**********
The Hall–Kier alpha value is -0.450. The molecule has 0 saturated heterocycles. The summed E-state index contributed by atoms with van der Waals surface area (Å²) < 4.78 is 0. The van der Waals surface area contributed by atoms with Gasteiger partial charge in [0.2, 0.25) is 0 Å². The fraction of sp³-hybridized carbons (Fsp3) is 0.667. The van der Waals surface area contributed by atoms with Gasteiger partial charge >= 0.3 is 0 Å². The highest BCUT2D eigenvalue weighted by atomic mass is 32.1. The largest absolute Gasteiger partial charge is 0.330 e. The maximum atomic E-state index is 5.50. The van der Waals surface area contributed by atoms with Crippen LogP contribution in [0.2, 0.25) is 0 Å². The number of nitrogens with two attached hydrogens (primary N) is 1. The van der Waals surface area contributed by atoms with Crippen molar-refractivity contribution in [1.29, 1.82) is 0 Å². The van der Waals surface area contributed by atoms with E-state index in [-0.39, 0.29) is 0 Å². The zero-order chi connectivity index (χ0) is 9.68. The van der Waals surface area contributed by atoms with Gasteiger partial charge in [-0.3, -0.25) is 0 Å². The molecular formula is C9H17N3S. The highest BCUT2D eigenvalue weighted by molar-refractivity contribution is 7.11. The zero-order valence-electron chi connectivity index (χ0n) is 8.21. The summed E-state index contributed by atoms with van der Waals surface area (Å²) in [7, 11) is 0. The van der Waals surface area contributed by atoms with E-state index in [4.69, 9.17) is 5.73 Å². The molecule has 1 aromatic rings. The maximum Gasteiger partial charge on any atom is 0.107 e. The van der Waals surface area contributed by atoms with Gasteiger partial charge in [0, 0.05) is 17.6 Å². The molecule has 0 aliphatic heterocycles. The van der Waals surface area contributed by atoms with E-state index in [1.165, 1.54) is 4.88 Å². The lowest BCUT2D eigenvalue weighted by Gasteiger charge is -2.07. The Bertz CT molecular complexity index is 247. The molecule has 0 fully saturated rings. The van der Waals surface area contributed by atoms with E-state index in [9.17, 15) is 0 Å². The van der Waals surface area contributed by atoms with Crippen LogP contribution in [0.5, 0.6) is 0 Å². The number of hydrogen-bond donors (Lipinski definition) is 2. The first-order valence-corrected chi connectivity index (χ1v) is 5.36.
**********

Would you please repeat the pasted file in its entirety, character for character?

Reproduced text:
The Hall–Kier alpha value is -0.450. The molecule has 0 saturated heterocycles. The summed E-state index contributed by atoms with van der Waals surface area (Å²) < 4.78 is 0. The van der Waals surface area contributed by atoms with Gasteiger partial charge in [0.2, 0.25) is 0 Å². The fraction of sp³-hybridized carbons (Fsp3) is 0.667. The van der Waals surface area contributed by atoms with Gasteiger partial charge >= 0.3 is 0 Å². The highest BCUT2D eigenvalue weighted by atomic mass is 32.1. The largest absolute Gasteiger partial charge is 0.330 e. The maximum atomic E-state index is 5.50. The van der Waals surface area contributed by atoms with Crippen LogP contribution in [0.2, 0.25) is 0 Å². The number of nitrogens with two attached hydrogens (primary N) is 1. The van der Waals surface area contributed by atoms with Crippen molar-refractivity contribution in [1.29, 1.82) is 0 Å². The van der Waals surface area contributed by atoms with E-state index in [-0.39, 0.29) is 0 Å². The zero-order chi connectivity index (χ0) is 9.68. The van der Waals surface area contributed by atoms with Gasteiger partial charge in [-0.3, -0.25) is 0 Å². The molecular formula is C9H17N3S. The highest BCUT2D eigenvalue weighted by molar-refractivity contribution is 7.11. The zero-order valence-electron chi connectivity index (χ0n) is 8.21. The summed E-state index contributed by atoms with van der Waals surface area (Å²) in [7, 11) is 0. The van der Waals surface area contributed by atoms with E-state index in [4.69, 9.17) is 5.73 Å². The molecule has 1 aromatic rings. The maximum Gasteiger partial charge on any atom is 0.107 e. The van der Waals surface area contributed by atoms with Gasteiger partial charge in [0, 0.05) is 17.6 Å². The molecule has 0 aliphatic heterocycles. The van der Waals surface area contributed by atoms with E-state index in [1.165, 1.54) is 4.88 Å². The lowest BCUT2D eigenvalue weighted by Gasteiger charge is -2.07. The Bertz CT molecular complexity index is 247. The molecule has 0 fully saturated rings. The van der Waals surface area contributed by atoms with E-state index in [9.17, 15) is 0 Å². The van der Waals surface area contributed by atoms with Crippen LogP contribution in [0.5, 0.6) is 0 Å². The number of hydrogen-bond donors (Lipinski definition) is 2. The first-order valence-corrected chi connectivity index (χ1v) is 5.36.